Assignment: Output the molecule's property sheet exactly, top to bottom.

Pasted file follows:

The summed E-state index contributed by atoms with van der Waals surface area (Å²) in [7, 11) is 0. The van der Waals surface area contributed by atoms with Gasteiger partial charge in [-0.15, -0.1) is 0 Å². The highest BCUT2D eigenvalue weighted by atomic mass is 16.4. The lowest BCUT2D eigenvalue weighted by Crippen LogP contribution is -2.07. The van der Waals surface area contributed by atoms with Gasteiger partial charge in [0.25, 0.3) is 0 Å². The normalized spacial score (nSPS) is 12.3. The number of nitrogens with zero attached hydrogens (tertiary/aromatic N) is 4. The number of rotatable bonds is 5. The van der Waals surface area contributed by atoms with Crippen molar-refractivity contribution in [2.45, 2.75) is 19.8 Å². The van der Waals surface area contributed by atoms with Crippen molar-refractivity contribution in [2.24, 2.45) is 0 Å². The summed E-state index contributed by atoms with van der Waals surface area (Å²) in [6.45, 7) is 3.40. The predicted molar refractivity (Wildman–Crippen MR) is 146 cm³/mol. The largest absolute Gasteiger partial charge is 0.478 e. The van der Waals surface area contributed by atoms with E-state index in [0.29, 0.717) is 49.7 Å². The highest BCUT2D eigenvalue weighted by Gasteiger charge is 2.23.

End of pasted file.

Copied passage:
The summed E-state index contributed by atoms with van der Waals surface area (Å²) in [7, 11) is 0. The van der Waals surface area contributed by atoms with Gasteiger partial charge in [-0.15, -0.1) is 0 Å². The highest BCUT2D eigenvalue weighted by atomic mass is 16.4. The lowest BCUT2D eigenvalue weighted by Crippen LogP contribution is -2.07. The van der Waals surface area contributed by atoms with Gasteiger partial charge in [0.25, 0.3) is 0 Å². The normalized spacial score (nSPS) is 12.3. The number of nitrogens with zero attached hydrogens (tertiary/aromatic N) is 4. The number of rotatable bonds is 5. The van der Waals surface area contributed by atoms with Crippen molar-refractivity contribution in [2.45, 2.75) is 19.8 Å². The van der Waals surface area contributed by atoms with Crippen molar-refractivity contribution in [2.24, 2.45) is 0 Å². The summed E-state index contributed by atoms with van der Waals surface area (Å²) in [6.45, 7) is 3.40. The predicted molar refractivity (Wildman–Crippen MR) is 146 cm³/mol. The largest absolute Gasteiger partial charge is 0.478 e. The van der Waals surface area contributed by atoms with E-state index in [0.29, 0.717) is 49.7 Å². The highest BCUT2D eigenvalue weighted by Gasteiger charge is 2.23.